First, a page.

Tags: Europe, foodtourism, seasonal, culture, unit 3 culture, consumption.

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Don Brown Jr's comment, September 12, 2012 12:03 PM

I find myself caught between respecting the practices of other cultures as I can’t not help but acknowledge that this is still very extravagant and wasteful although we in America are no better. This use of food can be seen globally as just another example of the widening depravation as undeveloped countries may view food solely for consumption while developed countries grow food for commerce with the notion that once you pay for it, it does not matter how you use it.
Nicholas Rose's comment, September 13, 2012 6:59 AM
This article is very interesting to say the least. The reason why is because culturally even this is the largest food fight in the world involving only tomatoes but it has been a critical cultural tradition in Spain for many years and will still become a tradition to Spain.
Lauren Stahowiak's curator insight, February 25, 10:02 AM

Spaghetti anyone? La Tomatina is a large tomatoe fight held in Bunol. It is a cultural festival in Spain purely for fun. Thousands meet in the streets to throw tomatoes and through the pictures shown, one can only imagine how many tomatoes get thrown at this festival. The streets are flooded red!

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Can Europe Survive the Rise of the Rest?

Can Europe Survive the Rise of the Rest? | Geography Education | Scoop.it
The European Union will never manage to compete with China and other rising powers unless it unites politically, scales up and becomes a genuine giant.


This author argues that the main driving forces that led towards European unification in the decades after WWII are now gone or are diminished in importance.  As many of the economies of Europe, especially southern Europe are struggling, it is time for the European Union to rediscover and restructure it's raison d'être--it's reason for being--if it wants to continue to compete on a global level.   


Tags: Supranationalism, Europe, political, unit 4 political and economic.

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Amy Marques's curator insight, July 29, 2013 6:05 AM

This is a great overview of what is truely happening in the world. How Europe is still seen as a travel destination and perhaps turism is one of its strengths in terms of keeping the economies going in European countries, but its true that much of the economic activity is starting to shift over to Asian countries and its something the "big three", China, the US, and Europe are going to have to look at. These three primarily relied on eachother, but maybe its time to start looking at buisness affairs with other nations like Singnapore and Japan.

Louis Culotta's curator insight, July 30, 2013 8:41 AM

In reviewing this change in economic power in the world would show how business in moving to other parts the world due to how cheaply they can be produced.

Cam E's curator insight, February 27, 8:10 AM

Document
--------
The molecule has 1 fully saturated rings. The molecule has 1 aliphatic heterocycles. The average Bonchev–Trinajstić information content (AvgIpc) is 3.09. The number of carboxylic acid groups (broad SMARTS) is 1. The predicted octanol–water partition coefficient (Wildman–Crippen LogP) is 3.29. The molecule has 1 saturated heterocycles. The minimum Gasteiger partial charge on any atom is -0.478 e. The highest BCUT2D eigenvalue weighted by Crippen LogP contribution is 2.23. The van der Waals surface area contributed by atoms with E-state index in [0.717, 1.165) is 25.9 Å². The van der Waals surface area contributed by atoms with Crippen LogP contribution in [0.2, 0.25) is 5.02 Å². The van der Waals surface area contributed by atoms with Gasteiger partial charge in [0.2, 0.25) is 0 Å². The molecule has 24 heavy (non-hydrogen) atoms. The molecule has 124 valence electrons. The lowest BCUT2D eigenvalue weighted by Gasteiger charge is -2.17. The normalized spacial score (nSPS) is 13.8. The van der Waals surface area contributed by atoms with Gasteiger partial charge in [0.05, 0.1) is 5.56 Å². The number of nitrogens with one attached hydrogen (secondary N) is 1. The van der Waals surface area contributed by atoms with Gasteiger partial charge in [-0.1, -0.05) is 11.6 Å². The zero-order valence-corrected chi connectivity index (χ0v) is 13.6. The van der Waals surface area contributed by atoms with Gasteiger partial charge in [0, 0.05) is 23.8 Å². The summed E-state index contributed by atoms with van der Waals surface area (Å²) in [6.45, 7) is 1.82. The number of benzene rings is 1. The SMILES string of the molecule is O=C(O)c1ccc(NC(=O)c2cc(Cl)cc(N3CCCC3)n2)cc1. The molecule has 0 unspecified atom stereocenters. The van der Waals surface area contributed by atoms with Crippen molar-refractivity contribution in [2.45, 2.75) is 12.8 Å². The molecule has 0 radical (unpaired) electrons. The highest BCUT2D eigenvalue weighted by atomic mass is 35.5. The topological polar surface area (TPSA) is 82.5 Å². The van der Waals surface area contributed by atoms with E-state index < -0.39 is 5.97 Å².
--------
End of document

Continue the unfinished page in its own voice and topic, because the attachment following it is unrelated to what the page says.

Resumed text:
Many of Europe's initial reasons for uniting have disappeared, but there lies another reason to continue doing so, that being the ability to compete with the US and China as a major superpower. Of course Europe isn't united in the same way that those countries are, and are still individual countries, but a strong economic union might be in their best interest economically. This doesn't mean it would be a good thing though, as consolidating the many countries and identities into one governing body is potentially dangerous, both for the freedom of the people, and for the stability of the region. One could imagine a scenario in the future where former Croatians are being dictated to by a government based out of France or Germany, that have no local or ethnic connection to them.

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Using Google Earth to Map Your Trips

Using Google Earth to Map Your Trips | Geography Education | Scoop.it
Download KML FILE to BEST view this interactive map within Google Earth. My wife and I took a fabulous trip to the United Kingdom and Greece that was primarily for a writing project that she is wor...

 

I usually redirect readers to articles, lessons, materials and resources that other people have created.  I would like to deviate from that model and share something original that I have created in Google Earth to share photos, give tour guide commentary and give a geography lesson.  The sample is from a trip I was on about a month ago.  I envision my introductory mapping students to create one of these next semester. 

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ORBIS-Historical Geography of Transportation

ORBIS-Historical Geography of Transportation | Geography Education | Scoop.it

This is a tremendous resources for understanding the historical geography of the Ancient Roman Empire and the transportation network.  Using ORBIS you can simulate travel logistics in the pre-modern era.  The differences between the fastest, cheapest and shortest routes between any two given locations can be very telling about the geographic factors impacting transportation.   

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Devolution: A Beginner's Guide

Devolution: A Beginner's Guide | Geography Education | Scoop.it
What is devolution and how has it changed how Scotland, Northern Ireland and Wales are governed?

 

This article with videos, charts and images was designed as a primer for UK voters for the 2010 election to understand who devolution in Northern Ireland, Wales and Scotland were reshaping the political landscape in the United Kingdom.  It is general enough that even though it is outdated as a news story, it serves as a concrete example from geography students to understand the processes and reasons for a decentralization of political power.